Chapter 5 – Solar System Orbits (Bode’s Law)

Bode’s Law

In 1772, the German astronomer Johann Bode demonstrated that a simple mathematical progression — eg 0 + 4, 3 + 4, 6 + 4, 12 + 4,… — could explain the average distance of successive planets from the Sun — where Earth had a value of 10 (6 + 4). At the time, only six planets were known to exist, not surprisingly, they fitted reasonably well with what came to be known as ‘Bode’s Law’.

The discovery of Uranus beyond Saturn in 1781 and the minor planet Ceres, between Mars and Jupiter, in 1801 confirmed the Law by falling nicely into place. However, the discovery of Neptune in 1846 and Pluto in 1930 did not uphold the Law — Pluto occupying the orbit allocated by Bode for Neptune as the following short program demonstrates. Perhaps you can improve on Bode to provide a better explanation?

The program
The upper half of the screen LISTs and DRAWs semi-orbital arcs calculated from the variable ‘bode’ (z + 4); the lower half the actual values as READ from DATA. The display is scaled to maximum size for the DRAW routine where PI = semi-circle, and the program stops with an error message (integer out of range) in attempting to DRAW the final arc for Pluto according to Bode’s Law. Thus Neptune’s actual orbit, in the lower display, fits the space between Uranus and Neptune as allocated by Bode and shown in the upper display. Study of the numerical values displayed confirms this as Figure 5.3 shows.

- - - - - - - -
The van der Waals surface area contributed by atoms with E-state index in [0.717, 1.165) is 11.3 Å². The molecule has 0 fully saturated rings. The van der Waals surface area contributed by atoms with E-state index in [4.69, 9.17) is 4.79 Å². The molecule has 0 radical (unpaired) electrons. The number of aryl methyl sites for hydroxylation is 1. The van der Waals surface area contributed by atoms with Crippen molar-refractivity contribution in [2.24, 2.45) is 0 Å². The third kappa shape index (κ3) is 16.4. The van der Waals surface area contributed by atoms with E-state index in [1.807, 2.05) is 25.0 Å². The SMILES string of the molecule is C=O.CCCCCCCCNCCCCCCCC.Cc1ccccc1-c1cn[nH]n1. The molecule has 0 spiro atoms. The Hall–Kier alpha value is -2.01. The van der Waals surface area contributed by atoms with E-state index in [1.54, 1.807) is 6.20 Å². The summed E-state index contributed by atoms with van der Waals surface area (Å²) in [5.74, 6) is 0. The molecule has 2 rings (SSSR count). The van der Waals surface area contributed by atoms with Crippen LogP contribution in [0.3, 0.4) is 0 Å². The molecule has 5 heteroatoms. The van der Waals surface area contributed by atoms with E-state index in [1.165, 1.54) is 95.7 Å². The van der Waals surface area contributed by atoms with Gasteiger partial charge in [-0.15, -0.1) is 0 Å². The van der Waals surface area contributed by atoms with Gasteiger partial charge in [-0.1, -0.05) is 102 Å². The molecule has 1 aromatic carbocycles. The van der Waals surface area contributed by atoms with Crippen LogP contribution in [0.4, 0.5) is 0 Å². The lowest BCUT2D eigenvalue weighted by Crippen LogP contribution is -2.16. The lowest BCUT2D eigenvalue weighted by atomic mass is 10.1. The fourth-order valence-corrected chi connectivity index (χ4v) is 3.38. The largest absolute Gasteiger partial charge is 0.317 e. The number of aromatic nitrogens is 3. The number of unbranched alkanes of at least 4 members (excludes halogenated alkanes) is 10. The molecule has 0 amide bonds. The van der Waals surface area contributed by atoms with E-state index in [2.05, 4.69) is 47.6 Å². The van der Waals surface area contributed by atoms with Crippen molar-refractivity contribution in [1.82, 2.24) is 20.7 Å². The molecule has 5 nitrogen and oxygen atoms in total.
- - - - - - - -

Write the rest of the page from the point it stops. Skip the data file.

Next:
Figure 5.3

Note: This program, in demonstrating Bode’s Law, refers to average distances from the Sun. Most planetary orbits are not neat circles but slightly elliptical — highly so in Pluto’s case causing it to overlap Neptune’s orbit. The program Pluto’s Orbit, later in this chapter, fully explains this situation.

10 REM Titius-Bode’s Law
20 LET x=185: LET y=88
30 LET z=0: DIM a\$(32*11)
40 PRINT PAPER 6;a\$; PAPER 1;a\$: FLASH 1
50 PRINT AT 0,1;”Titius-Bode’s Law”
60 PRINT AT 11,1;”Actual dist”
70 FLASH 0: PAPER 6: INK 9
80 FOR n=1 TO 10
90 LET bode=z+4